For riders wanting to take in the sights, the Thredbo Valley track is an undulating 16.2km ride that snakes its way through the Thredbo Valley. The dual purpose hiking/XC (cross country) trail crosses a number of photogenic suspension bridges as it follows the river from Thredbo Alpine Village down to the historic Bullocks hut.

Jindabyne Trails

Situated only 35km from Thredbo is Jindabyne. The small alpine town is quickly making a name for itself in the mountain biking world, continually adding to an expansive trail network that takes in some of the best riding that the region has to offer. The Tyrolean trail network consists of a number of hand cut lines, purpose built trails and shared walk ways that snake from Jindabyne to Tyrolean village. The trail network is continually being updated and added too as works continue on the Mill Creek Trail.

Upon completion, the Mill Creek trail will clock in at over 75km in length. The trail is being constructed to link the communities around Lake Jindabyne, making the area a perfect place for a weekend long mountain bike adventure.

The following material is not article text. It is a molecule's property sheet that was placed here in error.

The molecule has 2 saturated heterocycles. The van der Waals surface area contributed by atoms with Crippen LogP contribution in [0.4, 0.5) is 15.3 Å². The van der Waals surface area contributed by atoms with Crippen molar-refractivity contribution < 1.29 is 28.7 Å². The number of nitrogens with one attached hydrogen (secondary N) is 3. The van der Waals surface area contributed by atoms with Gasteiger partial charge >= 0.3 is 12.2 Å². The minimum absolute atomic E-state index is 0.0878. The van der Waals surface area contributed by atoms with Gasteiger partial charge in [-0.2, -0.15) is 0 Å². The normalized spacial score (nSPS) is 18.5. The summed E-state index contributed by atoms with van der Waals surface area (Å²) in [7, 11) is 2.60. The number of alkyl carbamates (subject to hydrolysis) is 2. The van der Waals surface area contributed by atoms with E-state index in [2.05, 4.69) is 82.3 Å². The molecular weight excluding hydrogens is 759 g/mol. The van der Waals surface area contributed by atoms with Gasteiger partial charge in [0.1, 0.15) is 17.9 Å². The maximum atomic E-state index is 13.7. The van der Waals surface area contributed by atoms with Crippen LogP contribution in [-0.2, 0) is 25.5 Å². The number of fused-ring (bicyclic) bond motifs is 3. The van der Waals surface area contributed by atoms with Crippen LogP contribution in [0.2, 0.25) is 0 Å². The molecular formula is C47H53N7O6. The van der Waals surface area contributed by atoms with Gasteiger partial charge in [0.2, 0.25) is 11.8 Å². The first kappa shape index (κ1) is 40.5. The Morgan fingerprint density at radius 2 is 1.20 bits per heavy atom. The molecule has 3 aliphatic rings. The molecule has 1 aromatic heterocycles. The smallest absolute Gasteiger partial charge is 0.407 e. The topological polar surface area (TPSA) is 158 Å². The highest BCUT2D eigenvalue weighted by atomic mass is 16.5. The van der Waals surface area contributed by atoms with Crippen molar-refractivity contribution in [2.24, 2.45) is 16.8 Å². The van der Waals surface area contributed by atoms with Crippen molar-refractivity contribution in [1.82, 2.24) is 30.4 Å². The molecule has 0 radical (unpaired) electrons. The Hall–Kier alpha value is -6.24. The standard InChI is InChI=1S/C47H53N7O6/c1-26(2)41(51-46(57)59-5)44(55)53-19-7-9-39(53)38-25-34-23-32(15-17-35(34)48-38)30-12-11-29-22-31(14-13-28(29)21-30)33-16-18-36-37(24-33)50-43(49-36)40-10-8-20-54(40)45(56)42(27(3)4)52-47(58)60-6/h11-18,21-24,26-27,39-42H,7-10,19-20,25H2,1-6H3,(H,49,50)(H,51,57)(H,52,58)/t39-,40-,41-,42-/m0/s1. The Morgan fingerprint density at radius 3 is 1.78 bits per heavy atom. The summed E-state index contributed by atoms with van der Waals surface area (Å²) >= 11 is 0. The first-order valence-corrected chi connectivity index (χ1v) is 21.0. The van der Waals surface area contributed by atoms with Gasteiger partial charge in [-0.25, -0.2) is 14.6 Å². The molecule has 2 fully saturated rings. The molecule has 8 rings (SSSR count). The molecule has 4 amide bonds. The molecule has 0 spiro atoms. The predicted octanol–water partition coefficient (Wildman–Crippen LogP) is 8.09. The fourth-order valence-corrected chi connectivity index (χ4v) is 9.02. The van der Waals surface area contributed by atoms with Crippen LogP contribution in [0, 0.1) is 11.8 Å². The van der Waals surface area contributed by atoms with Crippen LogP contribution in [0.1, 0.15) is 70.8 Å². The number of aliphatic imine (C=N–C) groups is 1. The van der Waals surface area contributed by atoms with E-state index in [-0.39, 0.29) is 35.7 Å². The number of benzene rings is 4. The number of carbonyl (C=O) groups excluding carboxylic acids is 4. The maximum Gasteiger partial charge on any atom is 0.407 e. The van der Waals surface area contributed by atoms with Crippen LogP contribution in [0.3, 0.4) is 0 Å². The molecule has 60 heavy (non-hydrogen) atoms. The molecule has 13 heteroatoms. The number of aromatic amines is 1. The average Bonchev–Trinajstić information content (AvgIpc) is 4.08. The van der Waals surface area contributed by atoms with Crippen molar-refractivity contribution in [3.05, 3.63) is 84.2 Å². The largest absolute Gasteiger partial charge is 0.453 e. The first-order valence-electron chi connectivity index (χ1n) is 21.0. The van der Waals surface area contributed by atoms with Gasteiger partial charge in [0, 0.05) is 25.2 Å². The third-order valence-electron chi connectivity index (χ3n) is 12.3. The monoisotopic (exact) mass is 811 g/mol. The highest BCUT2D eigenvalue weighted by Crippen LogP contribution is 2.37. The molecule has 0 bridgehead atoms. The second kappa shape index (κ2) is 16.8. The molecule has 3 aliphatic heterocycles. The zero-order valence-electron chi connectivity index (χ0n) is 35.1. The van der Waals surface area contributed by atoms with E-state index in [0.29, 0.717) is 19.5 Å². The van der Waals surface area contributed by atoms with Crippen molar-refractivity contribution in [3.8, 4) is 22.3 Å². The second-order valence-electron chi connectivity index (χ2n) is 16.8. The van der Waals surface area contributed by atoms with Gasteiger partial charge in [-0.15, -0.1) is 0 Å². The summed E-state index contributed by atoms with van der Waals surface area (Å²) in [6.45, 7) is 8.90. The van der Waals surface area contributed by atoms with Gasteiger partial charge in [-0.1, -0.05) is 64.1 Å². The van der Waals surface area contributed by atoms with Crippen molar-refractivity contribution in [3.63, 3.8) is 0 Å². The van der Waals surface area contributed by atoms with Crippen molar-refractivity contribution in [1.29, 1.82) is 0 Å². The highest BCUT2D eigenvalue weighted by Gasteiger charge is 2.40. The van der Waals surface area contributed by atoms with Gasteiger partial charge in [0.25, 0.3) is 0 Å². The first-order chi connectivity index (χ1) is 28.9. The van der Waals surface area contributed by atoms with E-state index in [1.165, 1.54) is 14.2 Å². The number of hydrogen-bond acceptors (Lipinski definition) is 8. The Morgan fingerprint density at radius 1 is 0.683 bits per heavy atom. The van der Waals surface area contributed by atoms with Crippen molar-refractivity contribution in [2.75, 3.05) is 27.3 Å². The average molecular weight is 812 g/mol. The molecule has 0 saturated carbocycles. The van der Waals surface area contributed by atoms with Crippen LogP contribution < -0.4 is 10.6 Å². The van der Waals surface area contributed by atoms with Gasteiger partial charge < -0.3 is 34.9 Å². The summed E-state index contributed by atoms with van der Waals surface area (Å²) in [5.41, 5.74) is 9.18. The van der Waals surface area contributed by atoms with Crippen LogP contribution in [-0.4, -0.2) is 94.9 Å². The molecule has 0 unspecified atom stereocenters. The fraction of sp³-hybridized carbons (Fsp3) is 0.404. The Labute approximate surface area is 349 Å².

For more ideas of things to see and do in the Snowy Mountains head over to and for information on the upcoming L’Etape Australia by le Tour de France visit

Blue Mountains


Around two hours away from Sydney lies the World Heritage listed Blue Mountains. Peppered with some of Australia’s most exhilarating and scenic mountain bike trails, the Blue Mountain region features a host of trails suited to all ability levels from beginner through to advanced. Travelling to the region from Sydney takes around 90 minutes by car to the town of Katoomba or a little over two hours by train.

For beginners, or riders wanting an easy pedal amongst stunning scenery, the Faulconbridge Point ride is one of many popular Blue Mountains ridge top rides in the region. Following a narrow fire road, the trail clocks in at an easy 7km. Riders should allow an hour each way to account for time spent taking in the scenery.

Riders seeking an all-day adventure are encouraged to check out Anderson’s Fire Trail (Ando’s for short). A nice test of fitness for intermediate riders, the route travels (mostly downhill) from Wentworth Falls to Woodford through the central wilderness of the Blue Mountains National Park. The route is 31km one way including a savage climb at the end.

In Woodford, you’ll find the famous ‘Oaks Fire Trail’. A similar distance, yet easier gradients and terrain compared to Anderson’s, the Oaks is an extremely popular day out for beginner and intermediate riders.